Tiff Needell's 911 GT1 Prototype Test Proves It's One of the Wildest Porsches Ever
Can't go wrong with naked carbon fiber and Mobil 1/Warsteiner livery.
Le Mans and TV veteran Tiff Needell recently got to drive one of just 20 1997-spec Porsche 911 GT1 Straßenversions on the rural roads of Scotland. These 996-nosed 554-horsepower mid-engine monsters are the road-legal homologation specials that allowed Porsche to become an endurance champion once again in 1997, royally upsetting McLaren and driving Ferrari to cancel its F50 GT program. In its debut year, the 911 GT1 also scored a 1-2 in its class at Le Mans, with the overall winner of Joest Racing also packing Porsche power.
Back when the GT program began in 1996, the 911 GT1 race cars featured the headlights and taillights of the 993-generation, resulting in a pair of 993-faced Straßenversions as well, one of which was used by the factory for the German road car validation process. Until the end of 1998, Porsche built a total of 18 race cars, most featuring the 996-generation's design.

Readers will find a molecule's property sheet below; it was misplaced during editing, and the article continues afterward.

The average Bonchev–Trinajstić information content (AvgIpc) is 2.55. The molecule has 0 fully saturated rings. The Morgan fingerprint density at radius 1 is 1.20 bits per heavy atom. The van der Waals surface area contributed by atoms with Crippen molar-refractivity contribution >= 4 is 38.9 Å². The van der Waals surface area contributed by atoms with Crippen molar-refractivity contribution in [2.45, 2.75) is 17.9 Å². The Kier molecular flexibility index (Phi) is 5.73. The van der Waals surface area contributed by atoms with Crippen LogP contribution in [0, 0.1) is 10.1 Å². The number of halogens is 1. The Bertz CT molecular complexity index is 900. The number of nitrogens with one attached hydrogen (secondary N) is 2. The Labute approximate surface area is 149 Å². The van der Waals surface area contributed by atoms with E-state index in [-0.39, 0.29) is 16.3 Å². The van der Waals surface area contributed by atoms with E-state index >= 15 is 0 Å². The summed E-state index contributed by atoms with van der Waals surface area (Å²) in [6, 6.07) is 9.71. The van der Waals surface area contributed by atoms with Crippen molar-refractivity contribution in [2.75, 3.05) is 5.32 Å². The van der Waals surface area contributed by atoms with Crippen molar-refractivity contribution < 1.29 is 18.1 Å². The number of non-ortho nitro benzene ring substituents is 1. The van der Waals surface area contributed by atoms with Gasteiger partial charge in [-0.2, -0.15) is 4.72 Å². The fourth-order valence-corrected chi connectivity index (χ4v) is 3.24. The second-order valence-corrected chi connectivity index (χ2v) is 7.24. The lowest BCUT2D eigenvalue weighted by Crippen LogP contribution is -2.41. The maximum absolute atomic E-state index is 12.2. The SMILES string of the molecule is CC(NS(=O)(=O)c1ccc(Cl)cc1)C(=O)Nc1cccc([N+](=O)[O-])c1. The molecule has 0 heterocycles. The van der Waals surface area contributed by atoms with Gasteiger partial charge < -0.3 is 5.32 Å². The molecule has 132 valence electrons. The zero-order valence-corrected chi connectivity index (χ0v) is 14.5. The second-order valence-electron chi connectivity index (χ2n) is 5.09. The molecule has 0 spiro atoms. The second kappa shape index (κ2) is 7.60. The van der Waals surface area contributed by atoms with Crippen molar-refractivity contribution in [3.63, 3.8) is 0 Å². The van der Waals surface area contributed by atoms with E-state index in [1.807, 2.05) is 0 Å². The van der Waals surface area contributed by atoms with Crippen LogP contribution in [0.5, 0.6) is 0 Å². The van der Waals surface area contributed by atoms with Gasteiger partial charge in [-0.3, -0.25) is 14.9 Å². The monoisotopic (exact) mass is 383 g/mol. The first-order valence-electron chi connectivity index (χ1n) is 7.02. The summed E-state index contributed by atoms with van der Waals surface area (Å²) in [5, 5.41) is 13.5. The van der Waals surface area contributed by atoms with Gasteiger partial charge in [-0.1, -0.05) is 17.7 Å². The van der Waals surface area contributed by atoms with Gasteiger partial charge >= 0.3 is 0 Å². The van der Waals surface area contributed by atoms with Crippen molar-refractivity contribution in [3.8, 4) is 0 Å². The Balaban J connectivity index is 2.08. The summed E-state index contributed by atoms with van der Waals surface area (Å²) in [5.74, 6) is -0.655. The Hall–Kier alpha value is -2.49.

Having raced four Porsche 962s at Le Mans between 1989 and 1992, Tiff Needell wasn't new to the mid-engine experience provided by the steel body of a 911 turbo, and the rear subframe assembly of said Group C prototype. In fact, his best result was third place overall in 1990 with the Alpha Racing Team's Porsche 962C shared with David Sears and Anthony Reid.
When the BBC sent its Top Gear Motorsport segment to the Hockenheimring in 1996, Needell found himself behind the wheel of Porsche's development prototype; an unpainted carbon fiber 911 GT1 wearing the Mobil 1/Warsteiner livery after its 27-hour endurance testing. Today, Tiff says he would never choose a 911 GT1 over a McLaren F1 of any sort, yet back in 1996, he probably didn't mention the F1 GTR too much to Porsche while calling its pride and joy a "squashed 911" for the glory of the British Broadcasting Corporation (BBC).
These days, the racing version of the 911 GT1s can be made road legal as well, so if you think that at over 600 horsepower there's just too much fire-spitting for stop-and-go traffic, ask your mechanic to dial back those turbos to a very Straßenversion-like 550 hp. That should do the trick.
Got a tip? Send us a note: firstname.lastname@example.org